The king said: “Can you explain how?”
Mencius said: “If there is a war between Zou and Chu, who do you think will win?”
“Chu will win.”
“You are right, and that means that you know that a small state cannot go up against a large state, that a few cannot oppose many, that the weak cannot contend with the strong. The continental territories of one thousand square li are nine in number and Qi (your kingdom) only makes for one. If with one part you try to subdue the other eight, how is this different from Zou's fighting Chu? Please reflect on this essential point.”
“Now if you initiate a government based on goodness, all the officials in the realm will want to come to your court; all the farmers will want to plow your fields; the merchants will want to store their goods in your marketplaces; all the travelers will want to go by your roads, and all the people in the land who are oppressed by their rulers will want to come to you for help. If they feel this way, who will be able to stop them?”
The king said: “I am dull-witted, and unable to carry this out. Please help me clarify my will by instructing me. Even though I am not so sharp, I will try to do it.”
Mencius said: “Only a shi is able to keep a steady mind without a steady livelihood. If the common people lack a steady livelihood, they cannot be secure. If they are not secure, there is nothing they will not do in terms of criminal, depraved and selfish acts. For you to follow them up and punish them once they have committed crimes in this situation is entrapment. How could a benevolent man rule and at the same time entrap his people?”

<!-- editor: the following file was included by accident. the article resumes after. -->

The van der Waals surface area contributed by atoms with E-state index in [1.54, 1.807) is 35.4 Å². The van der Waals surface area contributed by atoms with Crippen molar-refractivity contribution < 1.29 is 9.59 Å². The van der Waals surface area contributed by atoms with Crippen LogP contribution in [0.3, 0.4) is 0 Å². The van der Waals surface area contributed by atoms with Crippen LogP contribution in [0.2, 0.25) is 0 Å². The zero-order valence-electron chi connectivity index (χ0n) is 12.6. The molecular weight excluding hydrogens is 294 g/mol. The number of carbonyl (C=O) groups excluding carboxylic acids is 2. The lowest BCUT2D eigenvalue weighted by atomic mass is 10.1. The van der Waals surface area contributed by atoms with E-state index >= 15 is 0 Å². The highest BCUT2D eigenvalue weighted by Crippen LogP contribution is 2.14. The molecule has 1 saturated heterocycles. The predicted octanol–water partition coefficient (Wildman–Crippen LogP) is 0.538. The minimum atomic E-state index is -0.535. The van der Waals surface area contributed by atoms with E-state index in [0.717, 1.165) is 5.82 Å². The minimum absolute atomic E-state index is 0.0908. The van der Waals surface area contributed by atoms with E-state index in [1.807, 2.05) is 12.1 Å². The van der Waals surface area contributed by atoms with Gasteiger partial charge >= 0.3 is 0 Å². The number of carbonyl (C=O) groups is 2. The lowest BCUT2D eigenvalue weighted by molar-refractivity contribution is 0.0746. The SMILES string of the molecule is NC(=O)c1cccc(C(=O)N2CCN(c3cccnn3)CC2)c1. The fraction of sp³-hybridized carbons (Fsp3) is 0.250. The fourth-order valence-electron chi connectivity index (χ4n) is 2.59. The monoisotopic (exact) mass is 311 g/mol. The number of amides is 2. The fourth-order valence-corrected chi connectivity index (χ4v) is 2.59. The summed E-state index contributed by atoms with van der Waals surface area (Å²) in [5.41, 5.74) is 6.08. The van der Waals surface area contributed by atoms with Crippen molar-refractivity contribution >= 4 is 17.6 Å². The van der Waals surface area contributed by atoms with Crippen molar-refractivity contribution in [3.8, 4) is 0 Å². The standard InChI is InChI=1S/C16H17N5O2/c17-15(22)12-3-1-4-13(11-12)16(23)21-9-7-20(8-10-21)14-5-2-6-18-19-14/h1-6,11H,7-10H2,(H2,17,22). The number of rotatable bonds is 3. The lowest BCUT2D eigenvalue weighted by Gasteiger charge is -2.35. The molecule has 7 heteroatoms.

“Therefore the intelligent ruler will regulate the livelihood of his people so that they have enough to support their parents and their own children. In good years they will eat their full, and in bad years they will never starve. After this you can goad them toward the good, because they will follow easily. As it stands now, you regulate the livelihood of the people in such a way that they do not have enough to take care of their parents or their children. They suffer even in the good years, and in the bad years they cannot escape death. All they can do is try to avoid starving to death, all the time fearing that they will not make it. What kind of free time will there be to cultivate Propriety and fairness?”
“If you really want to bring this about, you'd better get back to the basics. If mulberry trees are planted on plots of one acre, people in their fifties can wear silk. If you do not pull the men away for battle during the breeding times of your livestock, people in their seventies can eat meat. If the proper planting, cultivation and harvesting times are not missed, the family of eight that lives off a twenty-acre farm will not go hungry. Pay careful attention to education, teaching the fairness of filial piety and fraternity, and the gray-haired will not be seen in the streets carrying heavy burdens on their backs.”
“There has never been a case where the elderly wore silk and ate meat, and the black-haired people suffered from neither hunger nor cold, where the kingship was not genuinely respected.”